Edward Burtynsky is known as one of Canada's most respected photographers. His remarkable photographic depictions of global industrial landscapes are included in the collections of over sixty major museums around the world, including the National Gallery of Canada, the Museum of Modern Art, the Guggenheim Museum in New York, the Reina Sofia Museum in Madrid, and the Los Angeles County Museum of Art in California.
Burtynsky was born in 1955 of Ukrainian heritage in St. Catharines, Ontario. He received his BAA in Photography/Media Studies from Ryerson University in 1982, and in 1985 founded Toronto Image Works, a darkroom rental facility, custom photo laboratory, digital imaging and new media computer-training centre catering to all levels of Toronto's art community.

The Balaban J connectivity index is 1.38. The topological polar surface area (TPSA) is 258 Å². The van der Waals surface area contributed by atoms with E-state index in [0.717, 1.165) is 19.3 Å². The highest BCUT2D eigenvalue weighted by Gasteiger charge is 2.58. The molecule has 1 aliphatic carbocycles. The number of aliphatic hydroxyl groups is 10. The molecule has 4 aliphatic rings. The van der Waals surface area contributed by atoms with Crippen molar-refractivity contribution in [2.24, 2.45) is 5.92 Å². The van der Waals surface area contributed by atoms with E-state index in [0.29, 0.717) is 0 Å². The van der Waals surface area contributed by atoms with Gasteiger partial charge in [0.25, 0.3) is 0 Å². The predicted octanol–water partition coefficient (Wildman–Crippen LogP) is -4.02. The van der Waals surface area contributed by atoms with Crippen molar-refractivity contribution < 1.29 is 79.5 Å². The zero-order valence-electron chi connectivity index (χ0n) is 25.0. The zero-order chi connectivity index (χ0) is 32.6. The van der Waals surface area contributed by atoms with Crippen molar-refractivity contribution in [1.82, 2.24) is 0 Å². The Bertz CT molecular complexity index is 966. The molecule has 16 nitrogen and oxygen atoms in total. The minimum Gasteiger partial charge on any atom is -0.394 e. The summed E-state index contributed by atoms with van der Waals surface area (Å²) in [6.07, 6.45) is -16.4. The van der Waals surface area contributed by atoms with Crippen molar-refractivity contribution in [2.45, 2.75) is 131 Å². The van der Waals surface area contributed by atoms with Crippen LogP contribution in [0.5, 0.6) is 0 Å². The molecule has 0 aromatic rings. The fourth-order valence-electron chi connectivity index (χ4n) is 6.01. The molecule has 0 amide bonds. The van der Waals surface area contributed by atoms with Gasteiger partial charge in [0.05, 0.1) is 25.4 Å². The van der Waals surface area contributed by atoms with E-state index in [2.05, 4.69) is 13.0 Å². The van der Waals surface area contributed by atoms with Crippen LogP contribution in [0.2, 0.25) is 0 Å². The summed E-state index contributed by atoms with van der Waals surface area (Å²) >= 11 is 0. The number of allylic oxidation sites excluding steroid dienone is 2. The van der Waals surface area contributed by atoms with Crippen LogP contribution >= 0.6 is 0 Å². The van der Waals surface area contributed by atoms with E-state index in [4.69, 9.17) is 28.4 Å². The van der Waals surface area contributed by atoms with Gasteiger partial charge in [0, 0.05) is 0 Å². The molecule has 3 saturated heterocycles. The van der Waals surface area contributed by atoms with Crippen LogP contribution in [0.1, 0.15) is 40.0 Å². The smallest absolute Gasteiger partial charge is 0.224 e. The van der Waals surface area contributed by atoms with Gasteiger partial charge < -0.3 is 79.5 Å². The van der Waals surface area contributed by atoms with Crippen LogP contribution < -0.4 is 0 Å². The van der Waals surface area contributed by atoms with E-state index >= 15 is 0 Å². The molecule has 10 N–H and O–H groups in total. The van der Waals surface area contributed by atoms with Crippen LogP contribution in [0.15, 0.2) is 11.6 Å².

Early exposure to the sites and images of the General Motors plant in his hometown helped to formulate the development of his photographic work. His imagery explores the collective impact we as a species are having on the surface of the planet; an inspection of the human systems we've imposed onto natural landscapes.
Burtynsky’s work is the subject of two documentary feature films. Manufactured Landscapes (2006) follows the artist to China, as he captures the effects of the country’s massive industrial revolution. Watermark (2012) brings together diverse stories from around the globe about our relationship with water: how we are drawn to it, how we use it and the consequences of that use.